15th June, 2015
If there can be any winners in a debate with no obvious result, it was probably the 80 or so people who attended the recent MYOB debate held at Hamilton’s Verandah Café. It was held to coincide with the National Agricultural Fieldays taking place down the road at Mystery Creek.
The debate was whether technology can save regional small business, and the debaters – William Durning, Waikato Chamber of Commerce CEO; Jordan Carter, Chief Executive of InternetNZ; Professor Jacqueline Rowarth, Professor of Agribusiness at University of Waikato; and Don Carson, General Manager of Strategic Communications at Federated Farmers – did a fantastic job of entertaining the crowd with their vigorous discussion. However reports from the evening suggest there was no clear winner in the debate.
Prior the debate the participants had been given a sneak preview of findings from the MYOB Business Monitor.
Of interest in the findings is a key stat that 27 percent of all rural SMEs reported revenue was up in the past 12 months, while those with an online presence were well ahead. In fact 33 percent of rural SMEs with a business website, and 38 percent of rural SMEs with a social media site, reported revenue increases. That certainly suggests there are opportunities for those rural businesses willing to develop an online presence.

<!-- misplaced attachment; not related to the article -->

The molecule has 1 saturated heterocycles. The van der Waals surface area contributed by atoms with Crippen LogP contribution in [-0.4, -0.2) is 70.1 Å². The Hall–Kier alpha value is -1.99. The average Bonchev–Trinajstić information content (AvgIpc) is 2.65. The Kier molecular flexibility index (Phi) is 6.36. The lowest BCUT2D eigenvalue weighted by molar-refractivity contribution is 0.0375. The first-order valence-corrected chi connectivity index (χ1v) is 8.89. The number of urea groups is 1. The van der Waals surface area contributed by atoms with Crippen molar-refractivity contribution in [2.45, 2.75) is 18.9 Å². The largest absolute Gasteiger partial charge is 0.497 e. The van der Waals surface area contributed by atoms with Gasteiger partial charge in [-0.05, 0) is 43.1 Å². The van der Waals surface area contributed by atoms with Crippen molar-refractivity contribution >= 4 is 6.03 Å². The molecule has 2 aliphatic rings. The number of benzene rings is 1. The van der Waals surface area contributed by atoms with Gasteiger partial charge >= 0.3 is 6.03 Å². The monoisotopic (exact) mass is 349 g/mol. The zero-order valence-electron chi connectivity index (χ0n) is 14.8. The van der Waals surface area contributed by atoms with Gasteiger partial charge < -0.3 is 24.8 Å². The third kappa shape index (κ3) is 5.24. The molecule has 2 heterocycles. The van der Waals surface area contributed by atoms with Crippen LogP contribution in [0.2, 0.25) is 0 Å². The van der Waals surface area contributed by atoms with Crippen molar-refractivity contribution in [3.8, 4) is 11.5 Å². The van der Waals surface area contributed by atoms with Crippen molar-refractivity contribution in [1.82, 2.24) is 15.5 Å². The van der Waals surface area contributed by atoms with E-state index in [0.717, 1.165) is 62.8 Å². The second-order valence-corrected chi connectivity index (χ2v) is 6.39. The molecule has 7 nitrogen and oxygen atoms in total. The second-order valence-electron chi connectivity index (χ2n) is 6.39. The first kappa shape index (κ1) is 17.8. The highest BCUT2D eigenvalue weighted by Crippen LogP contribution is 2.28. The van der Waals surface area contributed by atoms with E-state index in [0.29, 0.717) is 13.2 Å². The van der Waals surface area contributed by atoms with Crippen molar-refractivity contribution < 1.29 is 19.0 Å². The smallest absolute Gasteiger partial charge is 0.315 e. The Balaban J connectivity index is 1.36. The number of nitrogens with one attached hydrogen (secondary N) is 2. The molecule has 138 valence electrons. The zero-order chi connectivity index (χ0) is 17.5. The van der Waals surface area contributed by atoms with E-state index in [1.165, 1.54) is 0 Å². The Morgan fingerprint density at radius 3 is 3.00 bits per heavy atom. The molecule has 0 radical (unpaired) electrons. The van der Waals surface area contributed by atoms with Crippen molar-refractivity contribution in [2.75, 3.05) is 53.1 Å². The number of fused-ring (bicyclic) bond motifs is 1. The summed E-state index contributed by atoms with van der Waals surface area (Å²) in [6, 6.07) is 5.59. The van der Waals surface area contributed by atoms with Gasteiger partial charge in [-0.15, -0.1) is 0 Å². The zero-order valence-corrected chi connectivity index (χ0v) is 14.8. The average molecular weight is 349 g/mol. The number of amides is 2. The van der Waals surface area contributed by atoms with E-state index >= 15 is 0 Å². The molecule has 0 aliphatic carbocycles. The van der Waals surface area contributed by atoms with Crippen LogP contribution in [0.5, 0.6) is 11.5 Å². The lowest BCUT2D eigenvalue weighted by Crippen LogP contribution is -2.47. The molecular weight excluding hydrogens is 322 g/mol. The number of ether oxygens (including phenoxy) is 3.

Of course there are other ways technology can help improve a business’s prospects. In many ways, it’s important for a business’s trusted advisor to pave the way forward. As MYOB General Manager James Scollay thanked all participants and attendees at the end of the technology debate, he noted that accountants and bookkeepers were the key channel in advising SMEs on how technology, and the intelligent use of data, can transform their business.